Baseline and monthly monitoring (e.g., laboratory tests, ultrasonography, fetal surveillance tests, maternal echocardiography, and antibody testing) should be performed for all pregnant lupus patients, because signs and symptoms of lupus flares may be similar to those typical of pregnancy.92 Neonates should be carefully evaluated for placental transfer of maternal antibodies, which could lead to cutaneous or cardiac complications (e.g., congenital heart block and cardiomyopathy).93
If a woman is pregnant and has active SLE, corticosteroids may be prescribed with caution to manage the disease. Most steroids are Pregnancy Category C drugs. NSAIDs (Pregnancy Category C and D) have also been used, but to a lesser extent, and they should be avoided during early pregnancy and the last trimester.
If necessary, hydroxychloroquine may be used, but it is also a Pregnancy Category C drug. Therefore, therapy must be individualized and the drug’s benefits and risks must be carefully considered. Immunosuppressive agents are contraindicated in pregnancy, except for azathioprine, a Pregnancy Category C drug.
Lupus continues to present many unanswered questions. Although no cure has been discovered for this autoimmune disease, many medications are available to help control flares, to maintain remission, and to manage symptoms. Pharmacists and other health care professionals can play a vital role in treatment by educating patients, monitoring their therapeutic regimens, and identifying preventable drug-associated adverse events. Current research is under way, with the hope that improved quality of life and increased survival can be achieved for the many patients affected by SLE each year.
Commonly Used Medications in the Treatment of Systemic Lupus Erythematosus
|NSAIDs (including salicylates)||Block prostaglandin synthesis through inhibition of cyclooxygenase enzymes, producing anti-inflammatory, analgesic, and antipyretic effects||Various agents and dosages||Gastrointestinal irritation and bleeding, renal toxicity, hepatic toxicity, hypertension||Nausea, vomiting, abdominal pain, dark/tarry stool; baseline and annual CBC, SCr, LFTs, urinalysis|
|Antimalarials||Unclear; may interfere with T-cell activation and inhibit cytokine activity; also thought to inhibit intracellular TLRs||Hydroxychloroquine PO 200–400 mg daily||Macular damage, muscle weakness||Funduscopy and visual field examination at baseline and every 6 to 12 months|
|Corticosteroids||Multiple effects on immune system (e.g., blocking cytokine activation and inhibiting interleukins, γ-interferon and tumor necrosis factor-α)||Prednisone PO 0.5–2 mg/kg per day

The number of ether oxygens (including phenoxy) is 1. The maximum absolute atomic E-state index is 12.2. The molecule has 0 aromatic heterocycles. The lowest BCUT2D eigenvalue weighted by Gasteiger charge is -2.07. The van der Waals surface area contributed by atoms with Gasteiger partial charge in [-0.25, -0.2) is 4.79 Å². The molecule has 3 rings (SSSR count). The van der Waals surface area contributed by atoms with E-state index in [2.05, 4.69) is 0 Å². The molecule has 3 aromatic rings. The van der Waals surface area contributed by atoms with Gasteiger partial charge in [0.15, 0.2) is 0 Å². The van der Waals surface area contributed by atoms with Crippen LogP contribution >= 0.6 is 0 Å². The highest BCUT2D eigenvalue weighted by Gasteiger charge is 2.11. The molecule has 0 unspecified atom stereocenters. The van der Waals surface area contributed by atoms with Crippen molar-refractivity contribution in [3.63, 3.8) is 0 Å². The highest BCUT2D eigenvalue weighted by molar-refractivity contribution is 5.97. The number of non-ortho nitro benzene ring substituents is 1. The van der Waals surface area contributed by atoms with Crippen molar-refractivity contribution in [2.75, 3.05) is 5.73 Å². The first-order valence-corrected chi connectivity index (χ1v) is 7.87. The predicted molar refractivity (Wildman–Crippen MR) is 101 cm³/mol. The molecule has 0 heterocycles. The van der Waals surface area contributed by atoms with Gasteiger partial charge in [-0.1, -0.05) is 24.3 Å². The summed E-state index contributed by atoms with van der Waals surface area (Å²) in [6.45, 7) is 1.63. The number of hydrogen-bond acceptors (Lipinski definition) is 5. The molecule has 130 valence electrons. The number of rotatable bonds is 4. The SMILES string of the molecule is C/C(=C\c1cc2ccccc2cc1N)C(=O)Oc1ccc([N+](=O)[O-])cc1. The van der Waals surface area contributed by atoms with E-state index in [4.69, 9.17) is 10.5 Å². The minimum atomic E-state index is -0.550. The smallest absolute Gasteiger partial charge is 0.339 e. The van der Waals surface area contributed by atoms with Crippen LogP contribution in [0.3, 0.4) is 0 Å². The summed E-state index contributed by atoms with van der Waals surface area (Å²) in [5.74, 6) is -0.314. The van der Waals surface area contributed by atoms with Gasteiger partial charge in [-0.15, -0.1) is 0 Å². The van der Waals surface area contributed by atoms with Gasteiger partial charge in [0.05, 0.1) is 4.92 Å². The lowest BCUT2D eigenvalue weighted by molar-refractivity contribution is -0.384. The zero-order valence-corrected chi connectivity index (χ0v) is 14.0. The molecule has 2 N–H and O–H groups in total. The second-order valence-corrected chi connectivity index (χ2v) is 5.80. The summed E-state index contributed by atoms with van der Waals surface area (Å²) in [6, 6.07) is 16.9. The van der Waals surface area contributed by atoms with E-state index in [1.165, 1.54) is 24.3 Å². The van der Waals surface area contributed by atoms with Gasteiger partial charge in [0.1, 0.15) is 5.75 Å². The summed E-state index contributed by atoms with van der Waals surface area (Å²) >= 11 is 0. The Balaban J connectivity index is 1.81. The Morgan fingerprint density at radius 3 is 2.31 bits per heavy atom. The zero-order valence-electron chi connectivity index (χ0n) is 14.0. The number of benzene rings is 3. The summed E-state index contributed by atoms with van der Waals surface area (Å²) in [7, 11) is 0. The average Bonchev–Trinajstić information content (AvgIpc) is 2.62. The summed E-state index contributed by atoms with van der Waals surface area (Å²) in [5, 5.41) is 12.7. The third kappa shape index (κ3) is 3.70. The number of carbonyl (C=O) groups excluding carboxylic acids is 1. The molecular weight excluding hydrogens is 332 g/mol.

Methylprednisolone IV 500–1,000 mg daily for 3 to 6 days (acute flare)
|Weight gain, hypertension, hyperglycemia, hyperlipidemia, osteoporosis, cataracts, edema, hypokalemia, muscle weakness, growth suppression, increased risk of infection, glaucoma||Baseline blood pressure, bone density, glucose, potassium, lipid panel; glucose every 3 to 6 months; annual lipid panel and bone density|
|Immunosuppressants||Multiple suppressive effect on immune system (e.g., reduction of T-cell and B-cell proliferation; DNA and RNA disruption)||Cyclophosphamide PO 1–3 mg/kg per day or 0.5–1 g/m2 IV monthly with or without a corticosteroid
Azathioprine PO 1–3 mg/kg per day
Mycophenolate PO 1–3 g daily
|Myelosuppression, hepatotoxicity, renal dysfunction, infertility, increased risk of infection and cancer||Baseline and routine CBC, platelet count, SCr, LFTs, and urinalysis (depends on individual drug)|
|Monoclonal antibodies||Block binding of BLyS to receptors on B cells, inhibiting survival of B cells, and reducing B-cell differentiation into immunoglobulin-producing plasma cells||Belimumab IV 10 mg/kg (over a period of 1 hour), every 2 weeks for the first three doses, then every 4 weeks||Nausea, diarrhea, pyrexia, nasopharyngitis, insomnia, extremity pain, depression, migraine, gastroenteritis, infection (e.g., pneumonia, UTI, cellulitis, bronchitis)||Gastrointestinal complaints, infectious signs and symptoms, mood or behavioral changes, infusion reactions|
BLyS = B-lymphocyte stimulator protein; CBC = complete blood count; DNA = deoxyribonucleic acid; IV = intravenous; LFTs = liver function tests; NSAIDs = nonsteroidal anti-inflammatory drugs; PO = by mouth; RNA = ribonucleic acid; SCr = serum creatinine; TLRs = toll-like receptors; UTI = urinary tract infection.